Technology will also compel firms to become more competitive. Information technology has also speeded the fall of hierarchy. Managers now depend less and less on yesterday’s stick-to-the chain of command approach to organizing. Every employee with a personal computer on his desk can access the firm’s computer network and get needed information. HR plays an integral role in any such changes.

3. Globalization:

Finns are increasingly extending their sales or manufacturing to new markets abroad, and, for businesses everywhere, the rate of globalization in the past few years has been phenomenal. Production is becoming globalized too, as manufacturers around the world put manufacturing facilities where they find it most advantageous.

This globalization of markets and manufacturing has vastly increased international competition. Many firms have responded successfully while others have bid farewell to the market.

4. Trends in the Nature of Work:

Technological changes and globalization are causing changes in the nature of jobs and work. Technological changes have permitted companies to move to locations with lower wages. There is also a trend towards increased use of part-time and temporary workers. However, the most notable trends in the nature of work are the trends to service jobs, and to knowledge work and the stress on human capital.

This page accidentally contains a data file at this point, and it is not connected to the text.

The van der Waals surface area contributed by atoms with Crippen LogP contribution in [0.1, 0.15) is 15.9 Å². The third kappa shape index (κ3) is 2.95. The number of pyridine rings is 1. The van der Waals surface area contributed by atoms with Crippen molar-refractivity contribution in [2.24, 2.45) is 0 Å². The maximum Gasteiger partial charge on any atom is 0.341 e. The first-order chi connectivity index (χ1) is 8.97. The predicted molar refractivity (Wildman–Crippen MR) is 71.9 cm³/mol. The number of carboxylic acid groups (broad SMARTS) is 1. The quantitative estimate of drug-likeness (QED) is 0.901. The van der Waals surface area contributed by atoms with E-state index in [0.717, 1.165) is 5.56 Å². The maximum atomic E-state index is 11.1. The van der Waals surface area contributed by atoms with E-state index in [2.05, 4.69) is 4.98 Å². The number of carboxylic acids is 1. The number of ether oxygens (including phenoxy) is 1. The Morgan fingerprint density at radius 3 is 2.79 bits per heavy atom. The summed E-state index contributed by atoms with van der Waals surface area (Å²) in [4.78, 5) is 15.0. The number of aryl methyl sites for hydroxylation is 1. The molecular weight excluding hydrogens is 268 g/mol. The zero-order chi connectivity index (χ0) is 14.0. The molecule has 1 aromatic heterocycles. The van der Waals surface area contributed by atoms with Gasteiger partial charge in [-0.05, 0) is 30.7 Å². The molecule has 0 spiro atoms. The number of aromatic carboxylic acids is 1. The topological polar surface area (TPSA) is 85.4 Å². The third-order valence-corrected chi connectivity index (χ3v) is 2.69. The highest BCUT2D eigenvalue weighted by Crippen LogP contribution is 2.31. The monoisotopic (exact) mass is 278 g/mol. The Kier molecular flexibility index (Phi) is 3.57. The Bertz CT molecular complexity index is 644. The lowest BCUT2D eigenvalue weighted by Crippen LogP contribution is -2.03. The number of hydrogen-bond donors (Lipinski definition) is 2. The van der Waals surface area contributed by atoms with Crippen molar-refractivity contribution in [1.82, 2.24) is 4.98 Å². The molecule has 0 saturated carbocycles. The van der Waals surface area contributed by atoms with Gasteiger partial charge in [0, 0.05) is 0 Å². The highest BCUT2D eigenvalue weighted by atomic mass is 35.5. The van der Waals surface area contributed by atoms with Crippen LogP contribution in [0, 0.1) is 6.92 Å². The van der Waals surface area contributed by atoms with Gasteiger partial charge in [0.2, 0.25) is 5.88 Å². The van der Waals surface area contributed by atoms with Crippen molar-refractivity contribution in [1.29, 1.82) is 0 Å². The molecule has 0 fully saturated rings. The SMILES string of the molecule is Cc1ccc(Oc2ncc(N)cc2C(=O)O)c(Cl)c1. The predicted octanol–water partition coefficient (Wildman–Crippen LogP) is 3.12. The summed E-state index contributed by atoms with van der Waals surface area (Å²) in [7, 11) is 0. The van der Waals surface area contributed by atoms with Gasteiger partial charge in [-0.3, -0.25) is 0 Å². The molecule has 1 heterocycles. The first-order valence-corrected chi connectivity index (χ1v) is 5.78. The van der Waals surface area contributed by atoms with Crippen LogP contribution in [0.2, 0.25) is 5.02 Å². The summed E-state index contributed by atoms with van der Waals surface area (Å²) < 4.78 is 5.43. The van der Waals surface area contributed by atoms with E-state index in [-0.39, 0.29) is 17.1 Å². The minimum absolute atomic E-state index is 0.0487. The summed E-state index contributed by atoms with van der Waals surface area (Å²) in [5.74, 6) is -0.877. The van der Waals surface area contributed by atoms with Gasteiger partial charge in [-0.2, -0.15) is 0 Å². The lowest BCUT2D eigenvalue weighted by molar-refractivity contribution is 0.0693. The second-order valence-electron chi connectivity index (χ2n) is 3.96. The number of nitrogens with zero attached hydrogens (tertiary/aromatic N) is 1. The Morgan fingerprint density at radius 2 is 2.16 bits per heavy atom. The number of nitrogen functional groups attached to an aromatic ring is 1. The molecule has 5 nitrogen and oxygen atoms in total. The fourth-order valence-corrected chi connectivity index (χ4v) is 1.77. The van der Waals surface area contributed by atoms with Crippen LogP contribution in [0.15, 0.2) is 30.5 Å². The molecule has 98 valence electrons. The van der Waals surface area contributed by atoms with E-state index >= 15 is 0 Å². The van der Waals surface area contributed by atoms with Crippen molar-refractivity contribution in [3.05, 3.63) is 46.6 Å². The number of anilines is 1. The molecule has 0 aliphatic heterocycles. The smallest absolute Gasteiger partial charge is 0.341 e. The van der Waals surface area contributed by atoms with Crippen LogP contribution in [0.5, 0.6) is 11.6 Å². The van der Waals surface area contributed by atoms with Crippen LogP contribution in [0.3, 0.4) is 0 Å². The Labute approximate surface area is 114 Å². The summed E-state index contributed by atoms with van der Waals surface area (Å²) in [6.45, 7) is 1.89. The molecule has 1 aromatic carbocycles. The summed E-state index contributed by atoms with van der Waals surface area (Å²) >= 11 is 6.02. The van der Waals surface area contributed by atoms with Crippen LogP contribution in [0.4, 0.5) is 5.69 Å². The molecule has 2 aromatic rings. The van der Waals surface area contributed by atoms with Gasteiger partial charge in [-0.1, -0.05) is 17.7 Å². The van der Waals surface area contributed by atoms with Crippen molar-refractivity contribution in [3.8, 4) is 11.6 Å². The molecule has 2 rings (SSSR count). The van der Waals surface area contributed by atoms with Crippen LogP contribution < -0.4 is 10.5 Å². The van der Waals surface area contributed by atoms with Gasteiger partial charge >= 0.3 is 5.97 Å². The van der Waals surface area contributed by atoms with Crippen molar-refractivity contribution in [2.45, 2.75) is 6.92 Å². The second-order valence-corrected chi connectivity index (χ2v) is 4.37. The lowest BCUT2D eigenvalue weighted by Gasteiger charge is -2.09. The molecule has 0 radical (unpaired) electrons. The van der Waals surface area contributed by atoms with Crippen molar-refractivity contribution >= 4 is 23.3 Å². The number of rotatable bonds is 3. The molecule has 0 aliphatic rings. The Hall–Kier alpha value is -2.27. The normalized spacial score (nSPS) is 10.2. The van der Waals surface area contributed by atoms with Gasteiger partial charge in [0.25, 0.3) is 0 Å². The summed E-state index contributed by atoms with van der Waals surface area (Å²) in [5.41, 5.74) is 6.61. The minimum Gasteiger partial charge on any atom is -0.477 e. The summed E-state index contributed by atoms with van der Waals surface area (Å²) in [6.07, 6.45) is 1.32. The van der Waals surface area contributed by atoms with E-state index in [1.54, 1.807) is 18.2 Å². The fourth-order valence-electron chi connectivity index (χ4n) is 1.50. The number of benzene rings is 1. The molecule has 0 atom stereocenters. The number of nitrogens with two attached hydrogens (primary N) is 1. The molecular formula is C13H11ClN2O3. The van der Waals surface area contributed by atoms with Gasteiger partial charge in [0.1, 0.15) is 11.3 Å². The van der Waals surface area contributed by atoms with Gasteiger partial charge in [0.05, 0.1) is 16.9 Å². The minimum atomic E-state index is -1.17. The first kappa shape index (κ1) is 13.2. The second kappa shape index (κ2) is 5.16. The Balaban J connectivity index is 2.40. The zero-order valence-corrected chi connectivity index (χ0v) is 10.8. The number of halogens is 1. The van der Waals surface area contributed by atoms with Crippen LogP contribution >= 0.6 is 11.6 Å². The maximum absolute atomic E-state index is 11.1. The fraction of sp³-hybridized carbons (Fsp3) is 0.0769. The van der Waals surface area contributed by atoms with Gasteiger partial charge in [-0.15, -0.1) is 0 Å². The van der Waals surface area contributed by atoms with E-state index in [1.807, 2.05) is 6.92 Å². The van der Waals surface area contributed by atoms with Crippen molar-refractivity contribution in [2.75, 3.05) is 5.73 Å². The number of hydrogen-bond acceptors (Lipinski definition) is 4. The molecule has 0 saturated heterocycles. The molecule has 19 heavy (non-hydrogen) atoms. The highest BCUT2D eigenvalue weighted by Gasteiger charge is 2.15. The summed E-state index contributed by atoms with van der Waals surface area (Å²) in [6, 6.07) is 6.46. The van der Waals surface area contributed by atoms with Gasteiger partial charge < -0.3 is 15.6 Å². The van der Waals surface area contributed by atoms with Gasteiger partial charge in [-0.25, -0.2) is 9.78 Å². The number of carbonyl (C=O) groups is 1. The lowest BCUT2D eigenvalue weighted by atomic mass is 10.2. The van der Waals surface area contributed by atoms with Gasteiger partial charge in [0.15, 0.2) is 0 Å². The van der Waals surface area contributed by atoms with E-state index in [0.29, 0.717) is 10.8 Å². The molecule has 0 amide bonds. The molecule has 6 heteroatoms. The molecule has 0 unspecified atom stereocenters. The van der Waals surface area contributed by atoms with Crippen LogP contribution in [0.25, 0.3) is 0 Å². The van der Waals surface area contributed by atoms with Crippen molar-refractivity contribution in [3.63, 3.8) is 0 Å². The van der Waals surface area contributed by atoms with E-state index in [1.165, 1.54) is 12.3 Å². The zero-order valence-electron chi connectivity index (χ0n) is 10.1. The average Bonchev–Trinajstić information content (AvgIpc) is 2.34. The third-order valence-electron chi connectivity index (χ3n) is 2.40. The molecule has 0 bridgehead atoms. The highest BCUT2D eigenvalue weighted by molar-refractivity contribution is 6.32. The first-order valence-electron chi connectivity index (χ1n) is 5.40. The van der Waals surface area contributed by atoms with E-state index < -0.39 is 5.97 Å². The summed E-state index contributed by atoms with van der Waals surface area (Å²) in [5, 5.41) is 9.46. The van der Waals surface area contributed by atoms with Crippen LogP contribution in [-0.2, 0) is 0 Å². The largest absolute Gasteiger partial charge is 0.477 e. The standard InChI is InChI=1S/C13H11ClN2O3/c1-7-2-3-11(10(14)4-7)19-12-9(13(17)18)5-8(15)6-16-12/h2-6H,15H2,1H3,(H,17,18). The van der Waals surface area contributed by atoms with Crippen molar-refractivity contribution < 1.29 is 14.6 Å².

5. Shift from Manufacturing to Service:

An enormous shift from manufacturing jobs to service jobs is taking place globally. These types of jobs will demand new types of knowledge workers and new human resource management methods to manage them.

6. Knowledge Work and Human Capital:

“The typical business is increasingly becoming knowledge-based, an organization composed largely of specialists who direct and discipline their own performance through organized feedback from colleagues, customers and headquarters. For this reason, organizations are becoming more information based.”